What we don’t hear in pastoralist development or, Why not these utopian imaginaries?

1. We must fight for the expansion of pastoralism as a universal public infrastructure, just as is now being done for universally available electricity!

2. Government agencies and donors working in pastoralism ask to be overhauled so as to meet pastoralist needs faster and more effectively. (“The C.D.C. director, Rochelle Walensky,. . .called for her agency to be overhauled after an external review found it had failed to respond quickly and clearly to Covid.”)

3. Pastoralists explain their responses to government and donor initiatives this way: “We corrected a few things on the ground. Our job, after all, is to protect you.”

4. Pastoralists, government and donors agree that, when it comes to pastoralist development, answers are known. Making streets safer and more reliable, for example, is known to include: “stricter enforcement of speed limits, seatbelt mandates and drunken-driving laws; better designed roads, especially in poorer neighborhoods; more public transit; and further spread of safety features like automated braking.”

In like matter, making pastoralist development more reliable and safer is known to include:. . . ”

5. Researchers on pastoralism agree that the people and areas they study are usefully marginal and marginalized. In point of fact, pastoralisms provide the only valid commentary on the center where researchers, among so many others, are routinely to be found. As with earlier commentators:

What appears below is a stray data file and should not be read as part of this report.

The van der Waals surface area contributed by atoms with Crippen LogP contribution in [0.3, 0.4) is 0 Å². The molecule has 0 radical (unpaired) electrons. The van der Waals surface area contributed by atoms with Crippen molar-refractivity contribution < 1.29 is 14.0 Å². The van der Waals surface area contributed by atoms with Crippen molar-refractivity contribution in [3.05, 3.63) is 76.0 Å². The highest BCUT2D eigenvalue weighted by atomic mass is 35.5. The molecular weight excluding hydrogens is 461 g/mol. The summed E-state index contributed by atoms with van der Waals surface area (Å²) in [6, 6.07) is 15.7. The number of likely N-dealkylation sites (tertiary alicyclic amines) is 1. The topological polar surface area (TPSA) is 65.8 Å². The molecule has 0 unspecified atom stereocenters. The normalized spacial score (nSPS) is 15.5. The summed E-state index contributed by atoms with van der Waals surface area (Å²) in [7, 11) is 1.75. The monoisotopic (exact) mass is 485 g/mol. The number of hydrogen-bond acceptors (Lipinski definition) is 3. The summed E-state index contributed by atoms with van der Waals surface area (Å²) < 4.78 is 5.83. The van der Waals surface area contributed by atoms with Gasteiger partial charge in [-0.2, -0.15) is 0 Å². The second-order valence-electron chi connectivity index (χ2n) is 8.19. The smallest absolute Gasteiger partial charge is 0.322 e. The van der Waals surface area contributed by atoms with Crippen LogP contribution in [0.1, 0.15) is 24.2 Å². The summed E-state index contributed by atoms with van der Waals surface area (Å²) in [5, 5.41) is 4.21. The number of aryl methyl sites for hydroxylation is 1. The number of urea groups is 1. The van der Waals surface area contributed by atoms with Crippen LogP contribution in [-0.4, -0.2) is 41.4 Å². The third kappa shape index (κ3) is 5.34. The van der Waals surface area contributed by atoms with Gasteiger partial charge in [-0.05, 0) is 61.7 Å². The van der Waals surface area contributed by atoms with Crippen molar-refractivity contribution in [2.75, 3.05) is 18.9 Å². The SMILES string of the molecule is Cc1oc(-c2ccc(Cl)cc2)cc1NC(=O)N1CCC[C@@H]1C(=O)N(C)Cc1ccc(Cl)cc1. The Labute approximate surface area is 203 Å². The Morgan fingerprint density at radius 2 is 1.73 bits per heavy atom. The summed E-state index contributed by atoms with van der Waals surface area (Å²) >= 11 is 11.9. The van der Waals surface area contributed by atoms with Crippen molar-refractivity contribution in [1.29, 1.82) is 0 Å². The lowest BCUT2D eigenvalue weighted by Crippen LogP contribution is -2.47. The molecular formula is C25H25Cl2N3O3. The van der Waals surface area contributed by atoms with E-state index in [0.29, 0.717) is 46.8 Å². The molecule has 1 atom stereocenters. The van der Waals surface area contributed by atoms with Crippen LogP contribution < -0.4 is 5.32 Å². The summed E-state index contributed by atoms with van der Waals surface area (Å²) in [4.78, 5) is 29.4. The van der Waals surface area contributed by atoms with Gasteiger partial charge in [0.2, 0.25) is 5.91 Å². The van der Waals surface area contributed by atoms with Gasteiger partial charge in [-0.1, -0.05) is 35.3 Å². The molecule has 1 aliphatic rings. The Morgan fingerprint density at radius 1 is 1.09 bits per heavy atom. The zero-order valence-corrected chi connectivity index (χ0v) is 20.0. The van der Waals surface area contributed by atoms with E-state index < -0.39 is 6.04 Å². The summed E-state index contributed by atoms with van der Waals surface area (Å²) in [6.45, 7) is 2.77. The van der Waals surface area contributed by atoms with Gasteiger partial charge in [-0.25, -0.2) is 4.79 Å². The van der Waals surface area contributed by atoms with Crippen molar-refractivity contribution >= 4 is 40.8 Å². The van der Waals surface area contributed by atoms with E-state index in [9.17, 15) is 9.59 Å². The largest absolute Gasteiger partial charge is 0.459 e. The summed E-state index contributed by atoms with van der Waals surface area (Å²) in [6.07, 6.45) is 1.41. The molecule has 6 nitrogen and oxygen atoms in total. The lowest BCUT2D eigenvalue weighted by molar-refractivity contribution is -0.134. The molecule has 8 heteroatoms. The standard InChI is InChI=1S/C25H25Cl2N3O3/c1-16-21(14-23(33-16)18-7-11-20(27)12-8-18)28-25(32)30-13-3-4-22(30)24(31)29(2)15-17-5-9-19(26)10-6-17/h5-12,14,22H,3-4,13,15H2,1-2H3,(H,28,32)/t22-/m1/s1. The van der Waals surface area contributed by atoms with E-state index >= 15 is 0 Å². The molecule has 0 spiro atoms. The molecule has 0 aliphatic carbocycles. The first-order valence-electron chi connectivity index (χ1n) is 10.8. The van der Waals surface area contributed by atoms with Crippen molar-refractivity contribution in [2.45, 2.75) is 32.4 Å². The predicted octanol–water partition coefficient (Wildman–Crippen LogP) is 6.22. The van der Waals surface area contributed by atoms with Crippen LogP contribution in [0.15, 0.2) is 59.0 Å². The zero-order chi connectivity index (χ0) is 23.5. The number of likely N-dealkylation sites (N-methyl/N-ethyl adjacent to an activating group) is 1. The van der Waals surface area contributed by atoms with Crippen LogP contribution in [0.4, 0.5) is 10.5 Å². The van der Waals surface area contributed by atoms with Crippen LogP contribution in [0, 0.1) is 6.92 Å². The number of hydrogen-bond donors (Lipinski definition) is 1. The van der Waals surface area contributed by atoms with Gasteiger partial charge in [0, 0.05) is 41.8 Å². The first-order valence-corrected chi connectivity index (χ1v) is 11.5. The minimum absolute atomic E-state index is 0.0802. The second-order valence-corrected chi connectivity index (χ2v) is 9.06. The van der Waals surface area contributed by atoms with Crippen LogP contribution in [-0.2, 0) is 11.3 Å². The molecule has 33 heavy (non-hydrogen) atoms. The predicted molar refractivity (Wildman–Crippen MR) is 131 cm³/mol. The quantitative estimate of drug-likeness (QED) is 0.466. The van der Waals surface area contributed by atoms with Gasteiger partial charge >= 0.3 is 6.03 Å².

The illuminators [of medieval manuscripts] enriched the margins of the page, conventionally an empty space, with figurative, vegetal or abstract elements. Sometimes the marginal images were merely decorative, at other times they functioned rather like visual footnotes or sidebars, as serious or comic commentaries on the text. . .

Jed Perl (2021). Authority and Freedom. Alfred A. Knopf: New York

6. We refuse to play the game conjured up by herder analyses that start with tables and numbers of livestock. The follow-on question, almost immediate, is who owns the livestock and, sooner than a blink of the eye, we are down to: But what about the old woman with 5 goats or fewer?

As if to ask: What are you going to do about these inequalities? And leaving us hardly any time to reply that, well, the most ethical thing in response is to see if there are more effective ways to think about this problem than one starting with livestock owned and held.

Could it be that productive answers are to be offered up from really-existing contexts of complexity than what we am pressed to offer from our armchairs?

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